Manus refugees not accepted by US to remain in PNG, Dutton says
Dan Conifer – ABC News
Immigration Minister Peter Dutton says refugees on Manus Island who are not accepted by the United States will remain in Papua New Guinea.
Australia has a deal with the US to take refugees from Australia’s offshore facilities but there is no guarantee how many it will accept.
Mr Dutton said the former Labor government struck a deal for PNG to resettle people and he expected the country to fulfil the commitment.
“We’ll work with the PNG Government but some people will remain in PNG,” he told Sky News.
“We’ve been very clear with the PNG Government: that’s the nature of the agreement struck between Prime Ministers [Peter] O’Neill and [Kevin] Rudd.
“PNG itself is a signatory to the [refugee] convention and to the protocols, PNG has the responsibility to settle those people.
“We have been very clear: those people are not going to settle in our country.”
The Immigration Minister said “some 36 people or so” have already been settled in the country.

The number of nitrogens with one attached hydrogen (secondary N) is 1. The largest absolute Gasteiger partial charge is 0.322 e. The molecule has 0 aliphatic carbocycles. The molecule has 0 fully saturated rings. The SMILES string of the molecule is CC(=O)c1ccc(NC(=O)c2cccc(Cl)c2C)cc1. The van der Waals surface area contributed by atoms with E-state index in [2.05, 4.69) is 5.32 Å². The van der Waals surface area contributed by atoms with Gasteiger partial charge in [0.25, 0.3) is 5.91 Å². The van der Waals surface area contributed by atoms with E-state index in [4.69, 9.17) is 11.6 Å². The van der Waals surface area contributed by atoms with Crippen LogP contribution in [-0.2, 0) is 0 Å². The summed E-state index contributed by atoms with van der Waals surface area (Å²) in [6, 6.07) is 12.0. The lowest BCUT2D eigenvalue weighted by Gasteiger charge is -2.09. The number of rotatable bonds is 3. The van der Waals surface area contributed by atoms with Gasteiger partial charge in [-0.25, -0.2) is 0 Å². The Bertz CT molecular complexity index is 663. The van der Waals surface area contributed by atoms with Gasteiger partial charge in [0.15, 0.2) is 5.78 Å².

Mr Dutton also said he expected the Manus Island detention centre to close before the end of October after a court decision last year.
‘Australia ‘encouraged’ by US approach but no numbers yet’
The Immigration Minister said US Homeland Security and State Department officials were examining the cases of people on Manus and sounded hopeful many would be accepted.
US President Donald Trump labelled the agreement “dumb” and blasted Prime Minister Malcolm Turnbull about it earlier this year.
The Coalition has also previously said women, children and families on Nauru would be prioritised in the process.
Labor said the Government needed to further explain what would happen to refugees left in PNG.
“The Turnbull Government has put all their eggs in one basket with the US agreement and failed to secure other third-country resettlement arrangements,” Labor’s immigration spokesman Shayne Neumann said.
“The Turnbull Government needs to clarify what the Australian Government’s role will be in Manus Island once the offshore processing centre closes in October, and what support and assistance will be offered to refugees who are forced to remain in PNG.”